A Pope for the Barrio
A D V E R T I S E M E N T
A D V E R T I S E M E N T
The world needs another Catholic leader who cares about social justice.
By Dan McGraw
My grandmother came to this country from Ireland in 1900. She was 10 years old, and her parents couldn’t afford to keep her on their farm in County Roscommon. One of her great-uncles was living in Cleveland, Ohio, and so she came here to make a new life. But the new life wasn’t that great at the start. Her job was at her great-uncle’s bar across from an iron works factory. Back then, the bars had a trough that ran on the floor by the bar, a place where the men could piss without having to leave their beers.
One of my grandmother’s first jobs was to make sure the drain at the end of the piss trough was kept clean and free-flowing. She was a young kid, never going to see her parents again, and spending her days making sure guys could piss without getting the overflow on their boots.
But part of the reason my grandmother made it from piss-trough cleaner to success in America was the Catholic Church. It was a religious institution for sure, but it was also the place where immigrants could find social, cultural, economic, educational, and political solace. In the 1940s, my grandmother was head of her parish’s PTA, and part of her job was to put the pressure on local politicians to make sure the local Irish Catholics were part of the political process. This political process was based in religion, but also used the church as a secular political organization where the immigrants could use their numbers to make gains for their community.
I thought about my grandmother quite a bit while watching the news of the death and funeral of John Paul II during the past few weeks. For all of its recent problems — pedophile priests, its continuing ban on contraception, keeping women out of the priesthood — the American Roman Catholic Church still has the numbers to be a potent force on the political landscape.
One of the things John Paul II did was to make politics part of his mission. The Polish pope saw the Nazis rape his homeland, saw Communists push aside human rights — through political and military means — and remembered his upbringing. He told the Chinese to stop persecuting Christians, told the Irish Republican Army they were terrorists, went to Africa and held the dictatorial regimes accountable for the starvation of their people. He even lectured George W. Bush that the war in Iraq was wrong.
The key question now is who comes next and whether the new pope will be able to build upon the political gains John Paul II made. And to accomplish that, the best thing the Roman Catholic cardinals can do right now is elect a pope from Latin America.
“The main issue is to choose a very real and very good person,” said the Rev. Claudio Zudaire, pastor of Our Lady Of Guadalupe Catholic Church on Fort Worth’s North Side. “But if the new pope is one who has a heart that was formed in Latin America, he will understand a little better the needs of our people.”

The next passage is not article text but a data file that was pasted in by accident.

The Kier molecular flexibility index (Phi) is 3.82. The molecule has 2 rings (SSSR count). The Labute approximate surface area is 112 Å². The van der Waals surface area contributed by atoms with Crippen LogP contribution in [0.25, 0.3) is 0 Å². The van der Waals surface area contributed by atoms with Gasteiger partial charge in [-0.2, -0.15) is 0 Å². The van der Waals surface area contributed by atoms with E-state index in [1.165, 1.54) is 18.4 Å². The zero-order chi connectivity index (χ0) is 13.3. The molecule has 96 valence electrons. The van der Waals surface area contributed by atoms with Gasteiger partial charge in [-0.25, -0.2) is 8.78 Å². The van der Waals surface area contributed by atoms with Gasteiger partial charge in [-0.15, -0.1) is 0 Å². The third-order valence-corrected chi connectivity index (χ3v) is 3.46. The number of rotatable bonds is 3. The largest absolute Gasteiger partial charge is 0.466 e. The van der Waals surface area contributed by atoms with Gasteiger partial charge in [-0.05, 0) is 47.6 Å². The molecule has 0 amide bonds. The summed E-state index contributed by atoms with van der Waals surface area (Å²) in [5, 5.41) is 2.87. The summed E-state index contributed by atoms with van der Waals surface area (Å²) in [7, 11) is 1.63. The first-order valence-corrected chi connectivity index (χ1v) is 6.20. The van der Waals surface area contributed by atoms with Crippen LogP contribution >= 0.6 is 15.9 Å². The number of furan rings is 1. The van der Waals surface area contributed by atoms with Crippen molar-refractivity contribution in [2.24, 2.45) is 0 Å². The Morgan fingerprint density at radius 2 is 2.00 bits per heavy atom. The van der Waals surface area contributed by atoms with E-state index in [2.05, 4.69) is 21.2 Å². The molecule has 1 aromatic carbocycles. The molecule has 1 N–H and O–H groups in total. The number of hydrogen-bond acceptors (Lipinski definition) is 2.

Our Lady of Guadalupe’s congregation is 80 percent Hispanic. Like many Catholic priests in Texas, the Rev. Zudaire finds himself in the role of facilitator in helping new immigrants. But the Catholic Church has dropped the ball in recent years. There are not enough priests to do much more than say masses and hear confessions. The new pope must figure out a way to restore the church to an institution that is both spiritual, social, and political.
Part of the issue here is that evangelical Christians have used their base in this country — and therefore on the world scene — to move their issues forward. Nothing wrong with that. But their issues tend not to be about economic inclusion of the poor among us or helping immigrants. The local Catholic churches need to use their power, and their Mexican-American numbers, to make sure this group is part of the process.
A Latin American pope would not change everything on the local parish level. But that kind of new leadership could send a sign that basic human issues — restoring human dignity, stopping persecution, helping the working class — will be put in the forefront. This could help Mexican-American Catholics realize they have the ability — and backing of the church — to move their issues forward into the local and national agenda.
There are no 10-year-old Mexican-American immigrant girls cleaning out piss troughs in this country these days. But though their starting point in life may not be as gritty as my grandmother’s, their futures also may not be as bright as hers was. That’s where the Catholic Church needs to be involved. A pope from Latin America could inspire these young immigrants to think they can make a difference.
It’s not that the Catholic church needs to become politically radical. It just needs to have a voice. As the Bush administration is cutting programs that help the poor, the churches in this country need to step forward. And that includes Catholics. Picking a pope with a Latin background would be a major step for Hispanic Catholics in this country — and others — toward gaining a moral and political voice that matters.
Dan McGraw is a Fort Worth author and freelance journalist.
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